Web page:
Ripped, along with some other things I picked up at Half Price Books.
I remember when I first found out I could download music from the internet. I remember how easy it was to search for “song title download” and just have that song. And then when Napster became wide spread, how amazing it was that it was even easier. And how scary it was that labels and artists were going after fans (not that that would stop me). I still bought CDs, but at $15-$20 a pop, they weren’t really affordable for someone without a job.
Even as I was living through it, it felt historic. It felt like a turning point. It felt like everything was changing. But if you had told me that in a little over a decade (statue of limitations is past at this point, right?) I’d be reading about this moment in entertainment history and tech culture, I would have called you crazy. I lived it, why would I care what someone had to say about it? Because even though I had some idea of how big this all was, I couldn’t have imagined the impact on culture as a whole.
That’s where Ripped: How the Wired Generation Revolutionized Music by Greg Kot (affiliate link) comes in. It’s the story of the late 90s and early 2000s. Starting with the horrific state of radio at the time, following through the mingling of internet, music, and TV culture, and ending with a “what’s next?” Even though I lived through this period of time, I wasn’t aware of the depth of what was happening. Ripped does a fantastic job of filling in the blanks. It’s in a mostly-optimistic way, and I would have preferred if Kot had gone into the consequences of music piracy, but overall the story is told well.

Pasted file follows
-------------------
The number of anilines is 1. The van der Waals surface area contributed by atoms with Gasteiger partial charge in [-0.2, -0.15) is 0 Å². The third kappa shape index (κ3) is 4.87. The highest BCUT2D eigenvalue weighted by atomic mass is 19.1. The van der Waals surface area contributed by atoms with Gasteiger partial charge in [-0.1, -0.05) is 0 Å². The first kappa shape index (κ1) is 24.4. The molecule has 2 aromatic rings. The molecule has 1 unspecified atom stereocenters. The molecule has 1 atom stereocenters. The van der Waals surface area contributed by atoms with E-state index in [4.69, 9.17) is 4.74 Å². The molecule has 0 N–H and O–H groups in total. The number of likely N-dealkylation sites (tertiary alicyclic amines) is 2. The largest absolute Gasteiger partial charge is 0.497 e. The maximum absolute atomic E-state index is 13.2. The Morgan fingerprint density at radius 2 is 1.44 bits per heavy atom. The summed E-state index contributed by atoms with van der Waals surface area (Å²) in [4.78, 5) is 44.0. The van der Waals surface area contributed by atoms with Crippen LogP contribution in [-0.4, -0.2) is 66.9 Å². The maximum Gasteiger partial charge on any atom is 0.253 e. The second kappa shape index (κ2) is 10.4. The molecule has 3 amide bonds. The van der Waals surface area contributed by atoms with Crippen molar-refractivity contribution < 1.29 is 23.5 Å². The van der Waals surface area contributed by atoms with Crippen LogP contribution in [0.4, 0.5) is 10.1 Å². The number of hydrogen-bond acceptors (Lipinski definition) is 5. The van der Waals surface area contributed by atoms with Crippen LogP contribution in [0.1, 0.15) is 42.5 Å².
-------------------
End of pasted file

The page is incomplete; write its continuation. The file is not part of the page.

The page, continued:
Ripped was published in 2009, making the story feel incomplete in 2015. After all, Spotify didn’t launch until late 2008 and didn’t hit the US until 2011. And while “pay for unlimited streaming” services did exist before that (Zune, Rhapsody) they weren’t part of the cultural lexicon like Spotify is now. Tablets have come around since then as well, giving new birth to DRM. Afterall, we all said we wanted our media on any device, and with the rise of apps we have that. But now we can’t move our media between apps, which to me is just as problematic. I’d love to see Kot write a follow up detailing the changes that have come about since Ripped was published.
Ripped is one part music history, one part technology evolution, and one part open culture manifesto. I’d recommend it to anyone who wants to take another look at the way music consumption has changed over the last several years, and leave feeling optimistic about the future.
Disclaimer: I picked up this book myself (Half Price Books is a wonderful place), and the only compensation I’ll get from this post is if you click on the Amazon link to purchase it.